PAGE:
Linux pi-zero 4.19.42+ #1219 Tue May 14 21:16:38 BST 2019 armv6l GNU/Linux

john@pi-zero:~ $ uptime

08:52:31 up 192 days, 20:49, 1 user, load average: 3.17, 1.98, 1.24

john@pi-zero:~ $ free

total used free shared buff/cache available

Mem: 443140 50916 51716 30332 340508 306724

Swap: 1150968 68608 1082360

john@pi-zero:~ $ service apache2 status

● apache2.service - The Apache HTTP Server

Loaded: loaded (/lib/systemd/system/apache2.service; enabled; vendor preset: enabled)

Active: active (running) since Mon 2019-11-04 09:55:37 UTC; 3 months 7 days ago

john@pi-zero:~ $ sudo apt upgrade

Reading package lists... Done

Building dependency tree

Reading state information... Done

Calculating upgrade... Done

0 upgraded, 0 newly installed, 0 to remove and 0 not upgraded.

john@pi-zero:~ $ df -Th

Filesystem Type Size Used Avail Use% Mounted on

/dev/root ext4 15G 7.0G 6.6G 52% /

devtmpfs devtmpfs 213M 0 213M 0% /dev

tmpfs tmpfs 217M 0 217M 0% /dev/shm

tmpfs tmpfs 217M 23M 195M 11% /run

tmpfs tmpfs 5.0M 4.0K 5.0M 1% /run/lock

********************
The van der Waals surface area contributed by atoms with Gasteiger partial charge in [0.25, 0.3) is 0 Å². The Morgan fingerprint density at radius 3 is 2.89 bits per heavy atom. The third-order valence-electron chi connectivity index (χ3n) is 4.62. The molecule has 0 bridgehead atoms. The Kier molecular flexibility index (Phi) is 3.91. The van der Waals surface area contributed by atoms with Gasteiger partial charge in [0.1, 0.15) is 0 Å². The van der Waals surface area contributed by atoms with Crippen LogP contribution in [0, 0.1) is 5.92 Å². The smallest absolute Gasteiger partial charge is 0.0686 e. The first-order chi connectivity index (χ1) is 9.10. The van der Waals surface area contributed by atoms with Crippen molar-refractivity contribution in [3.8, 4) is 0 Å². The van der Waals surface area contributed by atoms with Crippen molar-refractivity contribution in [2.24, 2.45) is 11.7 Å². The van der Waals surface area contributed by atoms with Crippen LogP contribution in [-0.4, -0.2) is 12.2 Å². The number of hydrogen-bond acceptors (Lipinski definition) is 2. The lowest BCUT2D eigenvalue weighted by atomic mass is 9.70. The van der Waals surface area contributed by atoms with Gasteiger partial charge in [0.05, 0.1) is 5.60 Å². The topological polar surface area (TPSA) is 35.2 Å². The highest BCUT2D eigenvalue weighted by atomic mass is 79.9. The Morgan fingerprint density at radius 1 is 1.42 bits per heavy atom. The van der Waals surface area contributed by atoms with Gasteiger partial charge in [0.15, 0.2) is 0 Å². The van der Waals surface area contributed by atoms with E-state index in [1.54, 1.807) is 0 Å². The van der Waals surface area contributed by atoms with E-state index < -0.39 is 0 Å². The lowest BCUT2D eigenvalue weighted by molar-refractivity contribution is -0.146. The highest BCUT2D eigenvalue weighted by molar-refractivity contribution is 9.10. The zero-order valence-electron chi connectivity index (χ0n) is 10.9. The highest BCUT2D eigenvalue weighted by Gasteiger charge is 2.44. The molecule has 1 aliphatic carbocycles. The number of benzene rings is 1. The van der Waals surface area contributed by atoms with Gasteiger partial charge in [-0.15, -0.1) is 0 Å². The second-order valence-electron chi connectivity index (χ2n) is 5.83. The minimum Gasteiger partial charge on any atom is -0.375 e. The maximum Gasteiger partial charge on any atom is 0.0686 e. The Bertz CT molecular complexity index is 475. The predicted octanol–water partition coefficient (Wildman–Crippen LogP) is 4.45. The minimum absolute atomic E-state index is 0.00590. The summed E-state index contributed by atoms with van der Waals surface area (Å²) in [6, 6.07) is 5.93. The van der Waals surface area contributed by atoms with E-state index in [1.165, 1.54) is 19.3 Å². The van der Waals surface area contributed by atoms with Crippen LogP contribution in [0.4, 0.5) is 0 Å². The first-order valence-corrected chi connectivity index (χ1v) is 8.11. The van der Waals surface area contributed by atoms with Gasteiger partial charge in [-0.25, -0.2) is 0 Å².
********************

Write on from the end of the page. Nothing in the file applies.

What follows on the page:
tmpfs tmpfs 217M 0 217M 0% /sys/fs/cgroup

/dev/mmcblk0p1 vfat 43M 23M 21M 53% /boot

tmpfs tmpfs 44M 0 44M 0% /run/user/1002

john@pi-zero:~ $

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Re: raspberry pi

Post by spot »

It's been running since the previous post though it did reboot when the kernel updated.

If anyone[1] would like a look, https://jowanworth.com/cgi-bin/pr1.py is this week's school homework. Pick a start number, pick a range size, guess how long it will take and then engage. Printing to the screen is optional.






[1]: especially the one in Crete.

https://arxiv.org/abs/cond-mat/0310148
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Re: raspberry pi

Post by Bryn Mawr »

spot wrote: Sat Oct 10, 2020 1:37 pm It's been running since the previous post though it did reboot when the kernel updated.

If anyone[1] would like a look, https://jowanworth.com/cgi-bin/pr1.py is this week's school homework. Pick a start number, pick a range size, guess grow long it will take and then engage. Printing to the screen is optional.






[1]: especially the one in Crete.
OK, I’ll look tomorrow - it’s getting late :-)